It’s one of the first and most colourful bursts of colour in Spring and I couldn’t help but go digging around to see if it has medicinal or culinary uses.  And YES!  She most certainly does!

Long been used in traditional Chinese medicine but also used in modern medicine, Forsythia possesses a variety of pharmacological activities, such as anti-inflammation, antioxidation, anti-virus, and anti-bacterial. (source)

Used in the treatment of cancer with anti-tumour effects and Dementia by reversing nerve damage and memory dysfunction.  It appears that the most potent part of the plant is the “fruit”, which is most often used in Chinese and Japanese medicines.  However, most Forsythia in Western Climates doesn’t have fruit!  The good news is that the leaves have been shown to possess much of the same goodies as the fruits.  It also appears that Forsythia leaf extracts can be a useful aid to treating Obesity and helping weight loss (source).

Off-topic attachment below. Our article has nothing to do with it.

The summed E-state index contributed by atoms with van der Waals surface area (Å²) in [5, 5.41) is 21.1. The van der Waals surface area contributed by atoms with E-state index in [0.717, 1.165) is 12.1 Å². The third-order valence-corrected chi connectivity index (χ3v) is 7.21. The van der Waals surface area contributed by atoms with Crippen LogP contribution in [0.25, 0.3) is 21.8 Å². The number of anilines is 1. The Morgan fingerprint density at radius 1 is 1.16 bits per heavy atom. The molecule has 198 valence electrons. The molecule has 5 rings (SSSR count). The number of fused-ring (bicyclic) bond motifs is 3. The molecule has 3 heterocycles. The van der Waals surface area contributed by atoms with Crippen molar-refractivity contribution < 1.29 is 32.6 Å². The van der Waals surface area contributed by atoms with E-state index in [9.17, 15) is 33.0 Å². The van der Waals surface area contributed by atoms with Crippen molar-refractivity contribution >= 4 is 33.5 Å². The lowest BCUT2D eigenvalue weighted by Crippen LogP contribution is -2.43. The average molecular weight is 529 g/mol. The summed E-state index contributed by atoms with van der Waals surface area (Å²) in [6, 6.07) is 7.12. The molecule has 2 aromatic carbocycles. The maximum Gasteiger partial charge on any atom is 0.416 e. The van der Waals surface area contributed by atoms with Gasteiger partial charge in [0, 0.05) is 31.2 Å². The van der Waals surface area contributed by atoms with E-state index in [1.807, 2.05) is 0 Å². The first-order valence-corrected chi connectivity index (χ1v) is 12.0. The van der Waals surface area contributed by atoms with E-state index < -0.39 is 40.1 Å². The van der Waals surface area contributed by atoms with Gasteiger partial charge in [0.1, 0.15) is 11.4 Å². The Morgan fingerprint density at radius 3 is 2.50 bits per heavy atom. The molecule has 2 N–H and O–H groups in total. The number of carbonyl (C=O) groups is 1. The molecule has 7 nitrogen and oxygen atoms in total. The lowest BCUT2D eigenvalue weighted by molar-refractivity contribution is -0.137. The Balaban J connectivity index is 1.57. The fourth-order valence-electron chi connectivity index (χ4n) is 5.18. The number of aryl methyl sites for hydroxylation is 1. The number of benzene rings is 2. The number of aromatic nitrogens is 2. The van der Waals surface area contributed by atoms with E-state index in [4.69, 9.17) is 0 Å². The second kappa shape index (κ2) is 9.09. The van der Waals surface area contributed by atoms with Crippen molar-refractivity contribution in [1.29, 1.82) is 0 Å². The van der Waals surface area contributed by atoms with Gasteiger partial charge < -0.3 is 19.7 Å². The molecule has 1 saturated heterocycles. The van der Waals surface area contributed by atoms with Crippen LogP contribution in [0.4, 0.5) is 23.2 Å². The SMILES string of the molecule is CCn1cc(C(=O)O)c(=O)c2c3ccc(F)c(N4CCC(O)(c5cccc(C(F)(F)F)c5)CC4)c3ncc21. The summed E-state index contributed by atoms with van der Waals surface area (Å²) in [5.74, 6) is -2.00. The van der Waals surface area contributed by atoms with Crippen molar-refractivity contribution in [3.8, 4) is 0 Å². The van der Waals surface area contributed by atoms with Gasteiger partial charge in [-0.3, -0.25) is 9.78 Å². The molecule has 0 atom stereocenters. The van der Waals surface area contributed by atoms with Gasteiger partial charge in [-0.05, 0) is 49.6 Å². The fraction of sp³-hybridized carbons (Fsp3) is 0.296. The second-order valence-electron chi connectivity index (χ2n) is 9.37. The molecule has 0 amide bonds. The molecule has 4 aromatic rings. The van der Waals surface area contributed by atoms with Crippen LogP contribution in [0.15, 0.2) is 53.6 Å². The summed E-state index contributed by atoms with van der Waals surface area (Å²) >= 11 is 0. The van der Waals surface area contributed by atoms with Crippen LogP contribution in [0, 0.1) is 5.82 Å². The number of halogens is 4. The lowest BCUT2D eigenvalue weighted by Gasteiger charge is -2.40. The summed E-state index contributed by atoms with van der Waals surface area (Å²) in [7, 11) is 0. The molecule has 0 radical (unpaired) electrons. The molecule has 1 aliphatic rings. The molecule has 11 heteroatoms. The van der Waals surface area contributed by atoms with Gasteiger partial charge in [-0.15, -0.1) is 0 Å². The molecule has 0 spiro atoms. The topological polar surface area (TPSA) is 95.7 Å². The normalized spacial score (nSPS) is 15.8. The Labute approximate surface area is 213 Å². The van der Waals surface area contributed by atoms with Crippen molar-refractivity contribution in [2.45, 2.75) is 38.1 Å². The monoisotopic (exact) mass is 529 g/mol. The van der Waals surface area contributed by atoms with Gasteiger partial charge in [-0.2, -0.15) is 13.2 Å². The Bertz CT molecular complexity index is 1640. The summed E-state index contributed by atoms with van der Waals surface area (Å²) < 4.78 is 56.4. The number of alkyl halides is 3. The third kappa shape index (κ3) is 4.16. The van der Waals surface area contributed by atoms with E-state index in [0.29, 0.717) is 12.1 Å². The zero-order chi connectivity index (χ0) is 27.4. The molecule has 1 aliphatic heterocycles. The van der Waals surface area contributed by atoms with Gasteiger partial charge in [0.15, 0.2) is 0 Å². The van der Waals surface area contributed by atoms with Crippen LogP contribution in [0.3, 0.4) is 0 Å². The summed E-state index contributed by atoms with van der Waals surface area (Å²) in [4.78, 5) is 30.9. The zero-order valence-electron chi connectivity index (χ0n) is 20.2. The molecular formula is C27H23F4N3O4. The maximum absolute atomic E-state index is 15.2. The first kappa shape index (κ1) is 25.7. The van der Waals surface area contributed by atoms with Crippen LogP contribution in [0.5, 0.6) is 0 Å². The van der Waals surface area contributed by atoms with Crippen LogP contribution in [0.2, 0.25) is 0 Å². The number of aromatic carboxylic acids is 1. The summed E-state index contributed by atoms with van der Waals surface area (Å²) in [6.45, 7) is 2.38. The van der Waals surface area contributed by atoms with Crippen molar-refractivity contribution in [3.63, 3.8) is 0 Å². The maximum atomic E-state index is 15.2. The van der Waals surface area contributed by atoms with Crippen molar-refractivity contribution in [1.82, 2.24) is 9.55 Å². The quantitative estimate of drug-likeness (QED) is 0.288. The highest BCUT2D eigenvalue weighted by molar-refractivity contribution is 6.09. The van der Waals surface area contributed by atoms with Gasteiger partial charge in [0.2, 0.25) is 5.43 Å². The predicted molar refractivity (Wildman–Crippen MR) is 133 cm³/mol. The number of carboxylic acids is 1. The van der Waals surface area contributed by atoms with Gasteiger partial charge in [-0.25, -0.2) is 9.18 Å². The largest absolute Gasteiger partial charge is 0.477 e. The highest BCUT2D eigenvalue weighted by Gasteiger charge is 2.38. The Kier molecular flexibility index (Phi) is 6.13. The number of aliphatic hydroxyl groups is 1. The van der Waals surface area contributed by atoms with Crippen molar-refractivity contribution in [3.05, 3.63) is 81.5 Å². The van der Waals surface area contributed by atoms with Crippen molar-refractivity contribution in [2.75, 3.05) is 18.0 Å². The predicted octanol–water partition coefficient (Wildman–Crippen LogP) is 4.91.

The flowers can be eaten raw as a salad topper, the leaves and flowers can be made into syrup or used in tea/decoction or made into a salve.

At this time of year we only see the flowers on the Forsythia so I’ve taken a few and dried them for adding to a tea blend later.

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